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Calif. retirement home that left woman to die: It’s ‘protocol’

- The Washington Times - Monday, March 4, 2013

It's just policy. That's the statement issued by California retirement home officials in defense of one of their nurses who refused to give an elderly patient CPR — despite the pleas of a 911 operator.

The patient, an elderly woman, later died, The Associated Press reports.

Here's a sample of the exchange that took place between the 911 dispatcher and the nurse, AP reports: "Is there anybody that's willing to help this lady and not let her die?" And the nurse replied: "Not at this time." The nurse then went on to explain to the 911 operator that the independent living facility's policy prevented her from administering the aid herself.

The 911 call took place last week. It was initiated by the nurse, who dialed 911 to request paramedics come to the facility and help an 87-year-old woman who had collapsed and was barely breathing, AP reported. The 911 operator, once apprised of the woman's symptoms, pleaded for the nurse, or someone at the facility, to start CPR.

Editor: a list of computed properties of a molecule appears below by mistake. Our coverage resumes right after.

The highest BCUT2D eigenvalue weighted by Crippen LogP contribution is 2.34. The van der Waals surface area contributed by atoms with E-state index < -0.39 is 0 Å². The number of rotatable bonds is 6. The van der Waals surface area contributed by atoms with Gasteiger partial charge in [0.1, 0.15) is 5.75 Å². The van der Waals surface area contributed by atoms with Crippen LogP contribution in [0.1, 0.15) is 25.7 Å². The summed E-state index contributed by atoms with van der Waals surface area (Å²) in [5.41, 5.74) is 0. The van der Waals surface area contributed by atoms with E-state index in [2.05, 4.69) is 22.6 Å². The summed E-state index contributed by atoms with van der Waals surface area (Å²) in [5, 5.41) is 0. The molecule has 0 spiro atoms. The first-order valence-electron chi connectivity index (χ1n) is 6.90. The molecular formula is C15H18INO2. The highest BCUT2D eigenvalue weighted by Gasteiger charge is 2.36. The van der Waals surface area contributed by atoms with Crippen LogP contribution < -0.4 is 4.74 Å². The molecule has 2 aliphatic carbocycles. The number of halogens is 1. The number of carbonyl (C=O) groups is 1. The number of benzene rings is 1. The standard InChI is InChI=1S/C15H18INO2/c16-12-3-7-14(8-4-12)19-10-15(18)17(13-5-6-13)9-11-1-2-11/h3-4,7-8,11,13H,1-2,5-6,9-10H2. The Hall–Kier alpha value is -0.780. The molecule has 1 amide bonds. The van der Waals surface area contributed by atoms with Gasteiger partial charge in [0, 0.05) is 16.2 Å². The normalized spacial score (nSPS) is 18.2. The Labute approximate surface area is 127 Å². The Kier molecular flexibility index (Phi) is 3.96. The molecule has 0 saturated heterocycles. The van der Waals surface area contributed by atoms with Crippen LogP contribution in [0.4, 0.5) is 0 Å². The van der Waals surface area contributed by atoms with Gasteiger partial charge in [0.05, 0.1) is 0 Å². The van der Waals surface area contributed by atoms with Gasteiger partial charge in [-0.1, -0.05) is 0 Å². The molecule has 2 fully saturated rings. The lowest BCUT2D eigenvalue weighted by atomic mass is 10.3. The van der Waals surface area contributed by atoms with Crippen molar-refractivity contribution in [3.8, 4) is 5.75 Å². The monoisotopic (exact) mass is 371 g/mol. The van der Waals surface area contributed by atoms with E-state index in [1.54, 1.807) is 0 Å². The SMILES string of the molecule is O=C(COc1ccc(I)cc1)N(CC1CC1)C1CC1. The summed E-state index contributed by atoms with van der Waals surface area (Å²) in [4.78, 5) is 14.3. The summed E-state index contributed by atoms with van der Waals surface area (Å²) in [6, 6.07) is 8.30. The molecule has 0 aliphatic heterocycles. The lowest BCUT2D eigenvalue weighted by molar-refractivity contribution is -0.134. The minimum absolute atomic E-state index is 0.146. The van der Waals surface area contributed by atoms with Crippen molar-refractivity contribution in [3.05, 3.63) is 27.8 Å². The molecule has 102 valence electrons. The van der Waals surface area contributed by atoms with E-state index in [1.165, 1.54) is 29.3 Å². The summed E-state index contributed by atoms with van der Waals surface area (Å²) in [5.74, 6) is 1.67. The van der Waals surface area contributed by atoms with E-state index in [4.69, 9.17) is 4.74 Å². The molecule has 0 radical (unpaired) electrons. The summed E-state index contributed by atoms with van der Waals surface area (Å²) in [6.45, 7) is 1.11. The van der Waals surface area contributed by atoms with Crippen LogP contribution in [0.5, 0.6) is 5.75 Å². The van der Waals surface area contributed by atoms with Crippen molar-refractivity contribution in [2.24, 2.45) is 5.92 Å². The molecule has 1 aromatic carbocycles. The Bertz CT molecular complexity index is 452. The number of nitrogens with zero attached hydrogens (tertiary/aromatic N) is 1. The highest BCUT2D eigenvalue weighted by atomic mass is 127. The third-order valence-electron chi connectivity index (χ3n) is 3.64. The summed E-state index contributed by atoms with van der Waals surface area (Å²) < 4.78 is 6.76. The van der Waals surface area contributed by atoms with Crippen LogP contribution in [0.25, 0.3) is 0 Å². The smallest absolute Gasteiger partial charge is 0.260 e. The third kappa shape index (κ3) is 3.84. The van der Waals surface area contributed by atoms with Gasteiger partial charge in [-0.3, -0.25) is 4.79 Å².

"Can we flag someone down in the street and get them to help this lady? Can we flag a stranger down? I bet a stranger would help her," the 911 operator said at one point, AP reported.

After the woman died, the executive director of the Bakersfield, Calif., facility issued a statement in defense of the nurse's failure to act.

"In the event of a health emergency at this independent living community, our practice is to immediately call emergency medical personnel for assistance and to wait with the individual needing attention until such personnel arrives," said Jeffrey Toomer, executive director of Glenwood Gardens, AP reported. "That is the protocol we followed."

Mr. Toomer did offer condolences to the woman's family, AP reported.

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